On August 7, 2014, the Birthplace of Country Music Museum, located in the heart of Bristol, TN/VA, opened its doors to a host of expectant, enthusiastic visitors.
In 1987, former Press Lifestyles Editor, Anne M. Newton, interviewed Jack Q. Williams, who worked for the Southern Railway, about his participation in the 1926 Johnson City Kindergarten Orchestra.
Recently, Kitty Cornett contacted me saying, "I have been trying to track down a local violin maker in Johnson City, who's long gone by now, but may still have family living in Johnson City." After acquiring her mother's old violin, she spotted inside one of the two F-Holes the words: "E.W. Hinkle," '"H",' "Johnson City, Tenn." and "1933."
In the early 1970s, my wife, Pat, and I occasionally drove to Nashville to see the Grand Ole Opry, which was located then at the downtown Ryman Auditorium. Recently, I uncovered a souvenir program from a visit we made there on Saturday, March 27, 1971.
The Original Carter Family, who resided in Maces Springs adjacent to Clinch Mountains, became a legend in the early country music field. The original singers, comprised of Mother Maybelle Addington Carter; her brother-in-law, A. P. Carter; and his wife, Sara Dougherty Carter, produced a vast assortment of country music hits. A.P acquired an remarkable collection of songs that he either wrote or rescued from obscurity.
I was asked to give a brief address to the attendees at the Johnson City Sessions VIP celebration on Oct. 20 at the Venue in the downtown King Center. Subsequently, I was requested to repeat my speech in my Yesteryear column. Here is a slightly abbreviated version of it:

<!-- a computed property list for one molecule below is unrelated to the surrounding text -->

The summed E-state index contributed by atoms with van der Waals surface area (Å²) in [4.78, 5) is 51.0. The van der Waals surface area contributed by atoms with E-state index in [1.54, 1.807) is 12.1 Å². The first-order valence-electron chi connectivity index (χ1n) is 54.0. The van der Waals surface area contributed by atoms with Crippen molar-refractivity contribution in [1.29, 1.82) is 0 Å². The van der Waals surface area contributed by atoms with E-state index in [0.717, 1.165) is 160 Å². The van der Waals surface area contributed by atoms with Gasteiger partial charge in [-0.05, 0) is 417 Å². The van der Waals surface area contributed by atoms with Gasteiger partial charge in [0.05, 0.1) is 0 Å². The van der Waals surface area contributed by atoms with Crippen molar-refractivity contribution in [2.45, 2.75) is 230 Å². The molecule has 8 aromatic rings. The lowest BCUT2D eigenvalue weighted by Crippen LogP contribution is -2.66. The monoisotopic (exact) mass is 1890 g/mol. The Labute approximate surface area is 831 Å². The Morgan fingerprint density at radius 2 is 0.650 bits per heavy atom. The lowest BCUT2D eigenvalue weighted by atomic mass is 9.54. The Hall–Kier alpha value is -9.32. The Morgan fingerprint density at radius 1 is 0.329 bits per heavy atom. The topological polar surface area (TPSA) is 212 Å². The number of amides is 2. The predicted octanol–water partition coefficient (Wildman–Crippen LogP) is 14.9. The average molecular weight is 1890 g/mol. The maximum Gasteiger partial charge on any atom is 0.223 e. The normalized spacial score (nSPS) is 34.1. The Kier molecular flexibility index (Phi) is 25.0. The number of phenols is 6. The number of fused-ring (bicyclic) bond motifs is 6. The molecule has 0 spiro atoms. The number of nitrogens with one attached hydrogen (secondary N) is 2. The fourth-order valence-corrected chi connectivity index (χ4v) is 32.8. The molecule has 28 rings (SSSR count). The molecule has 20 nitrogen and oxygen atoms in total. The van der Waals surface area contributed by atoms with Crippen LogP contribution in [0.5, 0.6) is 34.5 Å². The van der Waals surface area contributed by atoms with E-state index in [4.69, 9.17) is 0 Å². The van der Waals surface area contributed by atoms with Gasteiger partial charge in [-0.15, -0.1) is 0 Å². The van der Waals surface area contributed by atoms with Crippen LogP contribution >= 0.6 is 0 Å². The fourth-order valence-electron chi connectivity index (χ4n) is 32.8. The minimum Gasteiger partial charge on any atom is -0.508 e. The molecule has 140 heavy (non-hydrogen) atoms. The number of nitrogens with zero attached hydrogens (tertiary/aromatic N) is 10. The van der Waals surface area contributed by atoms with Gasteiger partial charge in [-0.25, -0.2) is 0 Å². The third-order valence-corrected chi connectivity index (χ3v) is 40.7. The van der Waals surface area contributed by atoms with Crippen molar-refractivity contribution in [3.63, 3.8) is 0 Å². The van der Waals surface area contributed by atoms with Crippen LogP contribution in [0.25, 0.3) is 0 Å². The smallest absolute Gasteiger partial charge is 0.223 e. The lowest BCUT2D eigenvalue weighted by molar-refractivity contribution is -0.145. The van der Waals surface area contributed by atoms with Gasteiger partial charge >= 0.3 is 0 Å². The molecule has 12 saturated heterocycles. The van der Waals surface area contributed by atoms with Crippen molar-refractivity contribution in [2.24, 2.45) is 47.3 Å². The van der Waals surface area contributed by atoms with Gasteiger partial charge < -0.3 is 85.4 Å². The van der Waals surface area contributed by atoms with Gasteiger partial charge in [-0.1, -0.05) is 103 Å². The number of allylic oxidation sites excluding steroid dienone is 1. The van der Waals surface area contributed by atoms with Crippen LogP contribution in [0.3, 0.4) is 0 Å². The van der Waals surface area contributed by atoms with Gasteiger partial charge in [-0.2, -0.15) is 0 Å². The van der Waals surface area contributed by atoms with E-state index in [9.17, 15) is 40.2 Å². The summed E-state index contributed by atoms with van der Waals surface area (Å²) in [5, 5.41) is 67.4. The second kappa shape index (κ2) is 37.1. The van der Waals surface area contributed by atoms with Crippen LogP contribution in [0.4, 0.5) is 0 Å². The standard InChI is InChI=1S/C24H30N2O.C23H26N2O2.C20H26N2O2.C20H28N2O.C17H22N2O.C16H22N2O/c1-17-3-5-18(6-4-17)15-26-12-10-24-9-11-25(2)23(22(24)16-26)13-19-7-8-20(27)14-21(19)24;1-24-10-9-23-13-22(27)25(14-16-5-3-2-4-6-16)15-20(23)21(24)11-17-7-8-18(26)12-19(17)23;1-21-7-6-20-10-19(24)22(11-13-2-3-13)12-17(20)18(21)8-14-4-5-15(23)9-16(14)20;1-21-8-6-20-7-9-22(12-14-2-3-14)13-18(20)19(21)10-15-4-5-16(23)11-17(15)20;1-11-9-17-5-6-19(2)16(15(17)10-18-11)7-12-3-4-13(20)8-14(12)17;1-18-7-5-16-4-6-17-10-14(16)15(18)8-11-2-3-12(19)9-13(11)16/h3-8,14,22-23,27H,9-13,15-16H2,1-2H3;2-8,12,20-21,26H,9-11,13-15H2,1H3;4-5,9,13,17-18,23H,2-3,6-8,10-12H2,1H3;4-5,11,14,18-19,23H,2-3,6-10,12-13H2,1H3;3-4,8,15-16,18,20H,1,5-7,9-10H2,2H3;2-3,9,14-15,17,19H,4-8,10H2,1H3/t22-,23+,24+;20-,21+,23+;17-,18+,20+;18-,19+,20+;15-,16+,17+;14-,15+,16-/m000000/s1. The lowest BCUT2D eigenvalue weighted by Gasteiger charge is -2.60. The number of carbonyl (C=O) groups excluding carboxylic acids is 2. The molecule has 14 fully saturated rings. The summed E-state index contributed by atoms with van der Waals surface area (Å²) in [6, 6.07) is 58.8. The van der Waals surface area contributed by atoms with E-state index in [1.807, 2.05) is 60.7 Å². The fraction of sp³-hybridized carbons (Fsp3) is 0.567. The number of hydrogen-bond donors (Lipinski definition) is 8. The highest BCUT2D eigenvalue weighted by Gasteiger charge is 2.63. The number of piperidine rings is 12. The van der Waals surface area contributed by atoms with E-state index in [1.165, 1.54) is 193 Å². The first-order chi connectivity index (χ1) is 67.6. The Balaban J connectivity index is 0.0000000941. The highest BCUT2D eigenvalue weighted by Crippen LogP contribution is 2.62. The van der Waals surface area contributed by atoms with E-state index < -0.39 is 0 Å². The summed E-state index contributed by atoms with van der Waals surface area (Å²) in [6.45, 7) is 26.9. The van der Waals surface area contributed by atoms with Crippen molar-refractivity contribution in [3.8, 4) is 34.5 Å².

The Johnson City Sessions' celebration has come and gone after much advanced publicity, four days of interviews, speeches and old-time music performances that included the rollout of the Bear Family Records box set. Several of my Bowman family members and I were privileged and honored to be among the participants.
In the 1950s, many of us can recall owning a phonograph with a selection lever near the turntable that allowed the listener to chose between four separate record speeds: 78, 45, 33.3 and 16 rpm (approximate numbers).
Today’s column pays homage to my Aunt Ween, Pauline Bowman Huggans, who spent most of her life in Gray (Station) and Johnson City. She acquired the moniker from a young family member who had trouble pronouncing her first name. We called her Aunt Ween until she died in 2003.
Glenn Stroup, an occasional contributor to Johnson City Press’s History/Heritage page, commented on the George Buda feature article. Glenn played with a local band, the Blue Notes, that later became known as The Collegians. He sent me two photographs of the group. “It was a great experience,” he said, “playing in this band because, as valuable as the money was, it was truly enjoyable performing with different musicians and playing a wide variety of popular music.